Starring: Chris Hemsworth, Emily Blunt, Charlize Theron
Genre: Action/ Fantasy
Before he helped Snow White defeat the evil queen Ravenna (Theron) and claim the throne for herself, Huntsman Eric (Hemsworth) was a soldier for Ravenna’s sister Freya (Blunt) and helped her win many battles as she expanded her empire. However, with love forbidden from Freya’s kingdom, upon Freya discovering his love affair with fellow soldier Sara (Jessica Chastain), Eric was banished from the Kingdom and left for dead. Now, despite not seeing one another for seven years, the two former lovers Eric and Sara must join forces to stop the two evil queens from conquering the entire land.
Of course most big budget films get the green light this way, but this slightly unexpected sequel to 2012s enjoyable, but forgettable action romp exists for the sole reason of it looking good (in theory) on an accountant’s balance sheet. Well, I say sequel, but the film actually starts off as a prequel as (with the help of a clunky voice over) it sets the backstory for both Hemsworth’s huntsman and the two new key characters. Then the action jumps seven years to just after the events of the first film and it is essentially more of the same, just without Kristen Stewart (even though she gets a brief mention – she is ill apparently!).
Now of course it goes without saying that the predictably silly plot to Winter’s War takes a fair few creative liberties (even for a fantasy film) when the plots of both films are put into context and compared to one another, and the plot itself certainly seems to blatantly steal elements from various recent films, Frozen being a particularly ominous one. However anyone who saw the 2012 film will know exactly what to expect as it is essentially more of the same, and is an entertaining, but highly forgettable romp that at under two hours long knows not to outstay its welcome.
The main plot itself is pretty easy to forget all about as it is particularly weak and certainly very silly and unoriginal. The narrative itself is pretty episodic, with our main characters walking from one minor bout of fisticuffs to another, and the plot seemingly coming up with any excuse for them to happen and fill the time. Sadly, despite the premise of the plot insinuating that the future of the entire land (whatever that actually is) is at stake, the stakes never do actually feel like they are particularly high, and we never even get to see a single big battle sequence.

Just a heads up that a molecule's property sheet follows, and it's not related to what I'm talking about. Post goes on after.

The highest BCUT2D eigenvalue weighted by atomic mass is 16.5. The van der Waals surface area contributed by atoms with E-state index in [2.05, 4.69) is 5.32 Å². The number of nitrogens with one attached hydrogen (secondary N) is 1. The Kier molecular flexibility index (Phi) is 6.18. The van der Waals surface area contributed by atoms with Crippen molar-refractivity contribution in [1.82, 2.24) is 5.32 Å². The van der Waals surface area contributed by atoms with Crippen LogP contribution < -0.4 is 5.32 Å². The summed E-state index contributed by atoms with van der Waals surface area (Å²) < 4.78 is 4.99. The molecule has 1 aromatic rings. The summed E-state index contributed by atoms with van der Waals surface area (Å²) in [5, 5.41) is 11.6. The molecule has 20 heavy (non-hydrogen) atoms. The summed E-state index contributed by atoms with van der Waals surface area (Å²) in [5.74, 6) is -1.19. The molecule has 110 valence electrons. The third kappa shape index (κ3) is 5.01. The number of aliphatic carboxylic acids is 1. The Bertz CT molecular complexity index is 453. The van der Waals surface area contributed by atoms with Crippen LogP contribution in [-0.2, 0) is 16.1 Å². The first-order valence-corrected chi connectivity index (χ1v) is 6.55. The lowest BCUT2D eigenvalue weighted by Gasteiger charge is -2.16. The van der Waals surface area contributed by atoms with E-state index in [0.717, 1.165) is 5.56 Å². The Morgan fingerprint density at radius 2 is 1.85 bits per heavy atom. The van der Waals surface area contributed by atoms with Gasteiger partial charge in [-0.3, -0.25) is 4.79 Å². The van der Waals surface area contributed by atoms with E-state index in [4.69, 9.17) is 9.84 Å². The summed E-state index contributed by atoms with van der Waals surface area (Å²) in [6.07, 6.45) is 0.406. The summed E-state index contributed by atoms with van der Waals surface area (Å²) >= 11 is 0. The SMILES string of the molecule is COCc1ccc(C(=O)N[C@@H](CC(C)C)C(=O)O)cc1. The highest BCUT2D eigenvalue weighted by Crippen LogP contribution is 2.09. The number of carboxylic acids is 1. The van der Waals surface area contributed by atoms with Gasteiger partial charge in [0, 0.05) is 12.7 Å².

One of the major positives on offer however are the performances; though he does seem to have a limited range, ever since Thor Chris Hemsworth seems to have just got better and better at nailing the leading man role and is very charismatic as the film’s main protagonist. It is the kind of role that was never going to demand an Oscar-worthy heartfelt performance, but he effortlessly oozes swagger and charm. Hemsworth also shows a fair knack for comic timing, and so pretty much demonstrates the perfect characteristics for this kind of character, and Eric is definitely a likeable character worth spending a couple of hours with and routing for. The inexplicable Scottish accent is back, and is still pretty terrible, but as it is fantasy he just about gets away with it.
In what I assume can only be attempts at consistency, Jessica Chastain also adopts a supposedly Scottish accent for her character. Though her attempts at the accent are laughably abysmal, she is otherwise predictably watchable and makes the best of her clichéd character. Likewise Emily Blunt and Charlize Theron suitably ham things up as the evil queens, but manage to avoid going completely over the top.
For me one of the best elements of Snow White and the Huntsman were the characters of the dwarves, but only one of those returns and that is Nick Frost’s Nion. He is however not the only dwarf as we are also given Rob Bryden as Nion’s brother Gryff, and also Sheridan Smith and Alexandra Roach as a couple of female dwarves. How all the characters meet up and all six decide to embark on a bizarre road trip together is never really justified, but it does bring a good dynamic to the group of characters that we have to spend a fair amount of the film with, and they are all likeable and it does allow for some decent comic lines between them. Nick Frost and Rob Bryden basically play themselves (including their own natural accents, even though they are supposed to be brothers!) but they, and Smith and Roach’s sassy characters are effective comic relief, but are never over used or threaten to become too annoying.
Of course the fantasy genre is all about escapism, and Winter’s War certainly delivers this with not only some great set design that not only focusses on the scenery, but also the more articulate attention to detail, even small creatures that live in this land. Though certainly no masterpiece and it has many flaws, Winter’s War actually defies the general rule of sequels and is actually better than its predecessor (albeit only slightly). This despite actually having a weaker overall plot that is completely disjointed, but crucially it seems to have a bit more fun with itself and does not star Kristen Stewart. Gone is the moody tone and sulky leading character of Kristen Stewart, and instead we have a talented cast who have a lot of fun, some great set designed and some genuinely funny moments. All of this makes for an enjoyable fantasy romp and Winter’s War is without doubt tremendous entertainment, just do not expect to remember much about it.
An actual improvement on its predecessor: Huntsman: Winter’s War, is certainly far from perfect, but it has tendency to have a bit more fun than its 2012 predecessor, and therefore so does the viewer. Pure escapist entertainment.